CEOs often fail to execute because they didn't get buy-in from key stakeholders or from different agendas from within their own ELT.

Marissa Mayer, the former CEO of Yahoo, did not have a cohesive, well-articulated strategy, resulting in a lack of buy-in within the organization. She tried to implement various disparate initiatives that seemed like one-off mandates, leading to a conflict of priorities and flawed execution

3. Perseverance in the Face of Challenge

Another critical quality for a CEO in transforming a vision into reality is perseverance, the quality of doing something despite difficulty or delay in achieving success.

Howard Schultz, the CEO of Starbucks, provides a classic example. When Schultz first proposed the concept of selling brewed coffee in his stores, he faced considerable resistance from the board. Undeterred, Schultz persevered with his vision, ultimately transforming Starbucks into a global brand synonymous with coffee culture.

Shakespeare understood this quality of leadership, when in his play, Henry IV, he wrote:

“Heavy is the head that wears the crown.”

4. A Culture of Self-leadership

There's no denying that CEOs have one of the toughest jobs on the planet. They are tasked with navigating complex landscapes, driving innovation, and delivering results that impact not just the bottom line, but the lives of countless individuals. However, despite the myriad of resources, and capabilities at their disposal, the harsh reality is that CEOs often fail.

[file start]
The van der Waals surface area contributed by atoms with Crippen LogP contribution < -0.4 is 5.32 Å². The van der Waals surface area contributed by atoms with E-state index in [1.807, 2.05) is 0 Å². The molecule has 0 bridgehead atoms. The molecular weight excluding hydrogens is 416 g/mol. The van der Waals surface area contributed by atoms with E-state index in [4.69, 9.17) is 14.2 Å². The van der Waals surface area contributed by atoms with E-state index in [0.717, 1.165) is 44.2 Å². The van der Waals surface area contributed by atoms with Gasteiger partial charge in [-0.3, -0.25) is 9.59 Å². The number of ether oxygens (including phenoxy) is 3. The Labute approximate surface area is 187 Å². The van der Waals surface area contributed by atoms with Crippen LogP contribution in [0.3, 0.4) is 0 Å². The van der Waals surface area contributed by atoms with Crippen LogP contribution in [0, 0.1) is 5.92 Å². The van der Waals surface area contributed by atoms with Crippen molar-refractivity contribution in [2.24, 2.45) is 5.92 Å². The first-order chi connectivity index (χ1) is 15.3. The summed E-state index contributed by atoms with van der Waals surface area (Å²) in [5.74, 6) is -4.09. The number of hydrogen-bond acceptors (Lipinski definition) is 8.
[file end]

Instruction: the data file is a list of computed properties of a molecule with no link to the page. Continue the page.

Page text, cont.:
The reason? A critical oversight in cultivating a crucial skill: Self-Leadership (Bryant & Kazan 2012).

Self-Leadership is the practice of intentionally influencing your thoughts, feelings, and actions toward achieving your objectives. It's the first step to becoming an effective leader, because how can we lead others if we cannot first lead ourselves?

Applying self-leadership, being clear about ownership, responsibility, and accountability is not only about the growth of the CEO, it sets the tone for the whole organization.

When the ELT also practices self-leadership and role-model the values of the organization, the culture becomes tangible and contributes to success.

 While the journey to effective self-leadership is deeply personal, Effective self-leaders engage with coaches and mentors, process feedback and seek feedforward.


In the forward of The New Leadership Playbook (Bryant 2022), the CEO of Planful shares his experience of being coached on self-leadership:

"Self-leadership has produced results I had no idea were possible. I have grown enormously as an executive: my relations with my managers and staff are far more harmonious; I have been able to coach my team through significant personal development."

Feel free to contact me if you would like to learn more about developing self-leadership, a self-leadership culture, or a motivational leadership speaker for your next event.